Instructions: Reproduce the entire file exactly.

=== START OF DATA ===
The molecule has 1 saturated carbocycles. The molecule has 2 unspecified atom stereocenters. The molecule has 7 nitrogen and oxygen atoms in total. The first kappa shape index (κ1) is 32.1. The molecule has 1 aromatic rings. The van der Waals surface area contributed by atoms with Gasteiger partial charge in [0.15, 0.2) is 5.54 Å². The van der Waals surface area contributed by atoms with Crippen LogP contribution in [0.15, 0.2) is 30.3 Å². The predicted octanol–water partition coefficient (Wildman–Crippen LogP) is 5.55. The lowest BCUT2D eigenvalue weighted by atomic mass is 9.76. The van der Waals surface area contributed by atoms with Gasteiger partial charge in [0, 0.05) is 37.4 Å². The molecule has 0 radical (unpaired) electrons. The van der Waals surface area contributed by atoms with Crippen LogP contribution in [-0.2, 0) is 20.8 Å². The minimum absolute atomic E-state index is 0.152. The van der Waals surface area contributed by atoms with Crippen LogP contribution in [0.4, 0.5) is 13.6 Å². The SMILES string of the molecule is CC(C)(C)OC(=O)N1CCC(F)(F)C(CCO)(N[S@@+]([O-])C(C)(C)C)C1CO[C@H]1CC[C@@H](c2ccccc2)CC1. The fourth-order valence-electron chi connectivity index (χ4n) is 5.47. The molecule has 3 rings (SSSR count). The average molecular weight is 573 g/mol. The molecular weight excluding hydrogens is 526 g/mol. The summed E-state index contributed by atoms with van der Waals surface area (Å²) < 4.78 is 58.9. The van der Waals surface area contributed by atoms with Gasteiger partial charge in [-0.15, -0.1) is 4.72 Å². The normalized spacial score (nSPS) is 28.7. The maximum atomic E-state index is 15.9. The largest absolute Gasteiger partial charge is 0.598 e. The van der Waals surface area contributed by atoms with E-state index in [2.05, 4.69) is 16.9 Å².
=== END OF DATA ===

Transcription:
The molecule has 1 saturated carbocycles. The molecule has 2 unspecified atom stereocenters. The molecule has 7 nitrogen and oxygen atoms in total. The first kappa shape index (κ1) is 32.1. The molecule has 1 aromatic rings. The van der Waals surface area contributed by atoms with Gasteiger partial charge in [0.15, 0.2) is 5.54 Å². The van der Waals surface area contributed by atoms with Crippen LogP contribution in [0.15, 0.2) is 30.3 Å². The predicted octanol–water partition coefficient (Wildman–Crippen LogP) is 5.55. The lowest BCUT2D eigenvalue weighted by atomic mass is 9.76. The van der Waals surface area contributed by atoms with Gasteiger partial charge in [0, 0.05) is 37.4 Å². The molecule has 0 radical (unpaired) electrons. The van der Waals surface area contributed by atoms with Crippen LogP contribution in [-0.2, 0) is 20.8 Å². The minimum absolute atomic E-state index is 0.152. The van der Waals surface area contributed by atoms with Crippen LogP contribution in [0.4, 0.5) is 13.6 Å². The SMILES string of the molecule is CC(C)(C)OC(=O)N1CCC(F)(F)C(CCO)(N[S@@+]([O-])C(C)(C)C)C1CO[C@H]1CC[C@@H](c2ccccc2)CC1. The fourth-order valence-electron chi connectivity index (χ4n) is 5.47. The molecule has 3 rings (SSSR count). The average molecular weight is 573 g/mol. The molecular weight excluding hydrogens is 526 g/mol. The summed E-state index contributed by atoms with van der Waals surface area (Å²) < 4.78 is 58.9. The van der Waals surface area contributed by atoms with Gasteiger partial charge in [-0.15, -0.1) is 4.72 Å². The normalized spacial score (nSPS) is 28.7. The maximum atomic E-state index is 15.9. The largest absolute Gasteiger partial charge is 0.598 e. The van der Waals surface area contributed by atoms with E-state index in [2.05, 4.69) is 16.9 Å².